The Power of a Single Word

I am a firm believer in retrospectives. How can you expect to improve without looking back at what you did? I am going to do a series of lessons learned from my 9 years at Marketo. Doing one giant post will be too long, so I’m breaking it up. This is Lesson 1.

The Power of a Single Word
Early research (2007) led me to understand how labels different core entities. The one that was most important was the word “lead”. In speaking with SMB companies, the word lead meant “a person”. When they went to a conference, they collected new names, each one was a single lead that represented a single human being.

Also, Salesforce had a word called a “contact”. A contact was also interpreted as a single human being. How could this be? There were two objects, each one representing a single person. I thought this must be a stupid mistake by Salesforce. So what I did was design the system so that leads and contacts were the same thing, a “person”.

This got baked into the very essence of Smart Lists in the Marketo schema. It was crucial to how the whole system worked. Duplicates were thought to be a problem that needed fixing. If you had a lead and a contact of the same email, that clearly was a duplicate.

Unfortunately, the enterprise market did not interpret the word Lead in the same way the SMB did. They interpreted the word the way a homicide detective would use it. “I am following up on a few leads.” In this usage, a lead is a clue. Several leads may lead to the same contact. So in other words, if someone downloaded 3 white-papers, there should be 1 contact and 3 leads. The enterprise would then merge the leads into the contact when the time was right.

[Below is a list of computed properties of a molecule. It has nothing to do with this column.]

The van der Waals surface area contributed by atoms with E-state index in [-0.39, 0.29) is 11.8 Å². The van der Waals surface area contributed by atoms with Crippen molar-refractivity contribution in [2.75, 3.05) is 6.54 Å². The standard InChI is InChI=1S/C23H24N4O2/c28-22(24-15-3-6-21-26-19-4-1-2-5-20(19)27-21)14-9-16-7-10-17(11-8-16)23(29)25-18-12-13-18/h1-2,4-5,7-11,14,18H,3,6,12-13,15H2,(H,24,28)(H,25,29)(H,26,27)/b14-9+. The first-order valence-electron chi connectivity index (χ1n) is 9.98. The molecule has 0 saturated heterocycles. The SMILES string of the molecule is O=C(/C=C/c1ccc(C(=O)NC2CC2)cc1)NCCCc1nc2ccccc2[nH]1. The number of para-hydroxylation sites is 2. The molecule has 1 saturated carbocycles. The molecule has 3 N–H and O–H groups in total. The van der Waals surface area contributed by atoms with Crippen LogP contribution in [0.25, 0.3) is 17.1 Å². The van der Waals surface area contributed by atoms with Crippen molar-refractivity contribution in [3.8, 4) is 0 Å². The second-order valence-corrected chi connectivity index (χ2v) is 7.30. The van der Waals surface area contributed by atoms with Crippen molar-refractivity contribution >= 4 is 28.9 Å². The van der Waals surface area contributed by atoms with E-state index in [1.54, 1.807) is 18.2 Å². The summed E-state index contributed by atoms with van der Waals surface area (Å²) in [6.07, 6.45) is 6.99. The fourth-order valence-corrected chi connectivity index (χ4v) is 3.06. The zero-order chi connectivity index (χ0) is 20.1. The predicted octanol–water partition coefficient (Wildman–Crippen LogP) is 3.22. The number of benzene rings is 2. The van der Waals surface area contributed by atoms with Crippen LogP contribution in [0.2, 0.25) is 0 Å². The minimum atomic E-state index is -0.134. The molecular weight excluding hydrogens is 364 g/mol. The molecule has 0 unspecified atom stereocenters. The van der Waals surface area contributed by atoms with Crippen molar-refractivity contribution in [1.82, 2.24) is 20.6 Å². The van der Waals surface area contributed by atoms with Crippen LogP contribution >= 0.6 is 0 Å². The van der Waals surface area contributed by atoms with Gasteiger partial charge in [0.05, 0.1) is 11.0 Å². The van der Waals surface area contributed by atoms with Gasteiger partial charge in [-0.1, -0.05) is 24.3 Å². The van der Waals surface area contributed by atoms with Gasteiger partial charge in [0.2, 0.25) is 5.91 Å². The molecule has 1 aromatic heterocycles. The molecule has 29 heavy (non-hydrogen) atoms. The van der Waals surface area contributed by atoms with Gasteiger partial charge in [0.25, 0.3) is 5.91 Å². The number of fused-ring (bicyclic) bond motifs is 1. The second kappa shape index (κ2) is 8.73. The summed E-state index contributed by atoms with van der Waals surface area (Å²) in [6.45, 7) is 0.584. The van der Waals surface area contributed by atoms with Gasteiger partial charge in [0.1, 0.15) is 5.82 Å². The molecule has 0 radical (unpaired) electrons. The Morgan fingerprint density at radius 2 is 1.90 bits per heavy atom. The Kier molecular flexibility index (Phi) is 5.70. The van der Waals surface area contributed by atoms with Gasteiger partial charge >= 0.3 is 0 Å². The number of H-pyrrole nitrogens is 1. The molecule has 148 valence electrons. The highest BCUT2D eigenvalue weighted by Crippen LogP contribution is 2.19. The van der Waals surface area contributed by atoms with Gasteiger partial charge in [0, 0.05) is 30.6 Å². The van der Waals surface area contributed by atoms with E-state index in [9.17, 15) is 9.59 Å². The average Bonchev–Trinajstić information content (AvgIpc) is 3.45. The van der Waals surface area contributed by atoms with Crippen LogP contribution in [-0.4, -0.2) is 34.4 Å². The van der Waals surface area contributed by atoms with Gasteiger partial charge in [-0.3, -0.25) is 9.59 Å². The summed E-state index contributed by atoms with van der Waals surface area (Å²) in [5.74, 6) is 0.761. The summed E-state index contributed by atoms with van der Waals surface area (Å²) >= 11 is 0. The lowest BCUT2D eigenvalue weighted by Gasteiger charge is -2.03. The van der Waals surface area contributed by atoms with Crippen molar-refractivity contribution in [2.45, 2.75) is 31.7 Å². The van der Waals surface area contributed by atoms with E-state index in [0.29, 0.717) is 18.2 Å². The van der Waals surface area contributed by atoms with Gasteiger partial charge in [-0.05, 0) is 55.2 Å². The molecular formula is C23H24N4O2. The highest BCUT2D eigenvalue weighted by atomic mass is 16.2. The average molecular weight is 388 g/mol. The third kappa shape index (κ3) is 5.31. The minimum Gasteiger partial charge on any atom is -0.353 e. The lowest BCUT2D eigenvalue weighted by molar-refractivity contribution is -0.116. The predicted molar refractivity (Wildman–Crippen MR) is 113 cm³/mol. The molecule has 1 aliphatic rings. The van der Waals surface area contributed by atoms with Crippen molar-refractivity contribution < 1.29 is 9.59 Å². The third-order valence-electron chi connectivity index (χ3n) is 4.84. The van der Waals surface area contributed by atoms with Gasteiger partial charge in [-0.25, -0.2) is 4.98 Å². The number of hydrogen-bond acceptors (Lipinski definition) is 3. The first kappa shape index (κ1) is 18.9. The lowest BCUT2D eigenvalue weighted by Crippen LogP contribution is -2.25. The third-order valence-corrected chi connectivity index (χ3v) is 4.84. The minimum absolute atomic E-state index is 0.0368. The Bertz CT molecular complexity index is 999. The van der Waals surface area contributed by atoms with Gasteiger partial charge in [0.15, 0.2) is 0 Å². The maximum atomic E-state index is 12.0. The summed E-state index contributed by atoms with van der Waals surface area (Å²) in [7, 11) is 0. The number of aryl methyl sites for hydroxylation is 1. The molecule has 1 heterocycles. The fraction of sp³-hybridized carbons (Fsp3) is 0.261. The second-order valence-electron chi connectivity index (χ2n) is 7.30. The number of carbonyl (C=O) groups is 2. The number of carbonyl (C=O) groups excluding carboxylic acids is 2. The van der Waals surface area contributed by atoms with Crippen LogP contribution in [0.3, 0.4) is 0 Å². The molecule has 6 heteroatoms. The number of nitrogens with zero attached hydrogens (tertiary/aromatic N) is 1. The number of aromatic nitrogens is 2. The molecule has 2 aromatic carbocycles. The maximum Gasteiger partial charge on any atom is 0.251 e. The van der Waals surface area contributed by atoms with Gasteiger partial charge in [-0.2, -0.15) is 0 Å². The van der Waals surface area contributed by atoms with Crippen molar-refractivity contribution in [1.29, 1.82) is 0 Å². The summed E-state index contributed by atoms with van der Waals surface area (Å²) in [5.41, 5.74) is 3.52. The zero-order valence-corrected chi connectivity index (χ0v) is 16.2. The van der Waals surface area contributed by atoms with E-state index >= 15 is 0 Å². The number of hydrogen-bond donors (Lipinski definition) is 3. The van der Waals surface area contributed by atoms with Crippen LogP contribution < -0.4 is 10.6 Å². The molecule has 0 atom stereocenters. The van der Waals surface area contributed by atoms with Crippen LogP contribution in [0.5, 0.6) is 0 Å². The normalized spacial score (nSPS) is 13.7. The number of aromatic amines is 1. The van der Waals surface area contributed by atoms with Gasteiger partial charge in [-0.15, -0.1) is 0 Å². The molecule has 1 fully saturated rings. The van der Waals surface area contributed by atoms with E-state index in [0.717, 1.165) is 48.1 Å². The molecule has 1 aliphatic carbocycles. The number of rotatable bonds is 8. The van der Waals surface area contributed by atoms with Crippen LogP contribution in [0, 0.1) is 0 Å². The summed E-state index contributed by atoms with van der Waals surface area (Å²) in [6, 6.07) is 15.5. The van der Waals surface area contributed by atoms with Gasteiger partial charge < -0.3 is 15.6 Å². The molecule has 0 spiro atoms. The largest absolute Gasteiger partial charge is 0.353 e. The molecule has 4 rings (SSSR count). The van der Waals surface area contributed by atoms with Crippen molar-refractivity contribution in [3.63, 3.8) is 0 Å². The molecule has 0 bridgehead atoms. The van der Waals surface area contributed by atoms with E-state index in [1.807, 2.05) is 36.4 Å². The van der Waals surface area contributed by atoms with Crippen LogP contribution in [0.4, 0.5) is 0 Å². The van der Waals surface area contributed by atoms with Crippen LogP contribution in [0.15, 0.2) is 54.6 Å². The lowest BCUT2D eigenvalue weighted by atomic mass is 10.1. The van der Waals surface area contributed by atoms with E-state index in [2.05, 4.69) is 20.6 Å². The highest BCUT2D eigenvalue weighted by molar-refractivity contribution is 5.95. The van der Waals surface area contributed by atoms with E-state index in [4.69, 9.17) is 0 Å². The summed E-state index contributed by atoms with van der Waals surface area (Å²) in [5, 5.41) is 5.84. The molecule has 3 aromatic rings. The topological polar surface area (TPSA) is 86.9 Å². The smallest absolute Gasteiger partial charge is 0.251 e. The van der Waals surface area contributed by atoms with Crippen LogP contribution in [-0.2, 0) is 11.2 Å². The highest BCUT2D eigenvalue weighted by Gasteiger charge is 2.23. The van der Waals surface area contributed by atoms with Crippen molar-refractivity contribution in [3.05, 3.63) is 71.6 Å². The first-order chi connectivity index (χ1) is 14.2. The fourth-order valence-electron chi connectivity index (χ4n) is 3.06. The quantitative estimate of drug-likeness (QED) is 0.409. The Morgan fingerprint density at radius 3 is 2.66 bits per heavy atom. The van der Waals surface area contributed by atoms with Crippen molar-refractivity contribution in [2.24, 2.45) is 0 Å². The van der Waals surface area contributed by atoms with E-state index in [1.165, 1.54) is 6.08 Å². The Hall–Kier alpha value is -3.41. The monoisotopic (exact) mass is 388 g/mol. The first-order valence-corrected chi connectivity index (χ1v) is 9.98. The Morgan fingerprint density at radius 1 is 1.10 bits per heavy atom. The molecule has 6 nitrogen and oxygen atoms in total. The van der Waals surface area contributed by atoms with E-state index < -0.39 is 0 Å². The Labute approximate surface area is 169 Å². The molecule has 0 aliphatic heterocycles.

I had a long-standing project that never came to life called Purposeful Duplicates. The whole point of that was to allow a single record to the parent “person” and then you could have many leads or even contacts underneath that represented manifestations of the contact. In other words, a “proper lead as clue” schema.

Because of the focus on people, my design of Marketo did not really support Accounts in an especially useful way. This led to many limitations with the product.

The whole problem started with the interpretation of a single word, Lead. If they had called it an “activity” or an “interaction”, I would have designed the system very differently and probably would have made the company more money. That is the power of a single word. It may have cost the company hundreds of millions of dollars in valuation.

English is a blunt language. It’s so blunt, in fact, that it had to borrow the French word for nuance.

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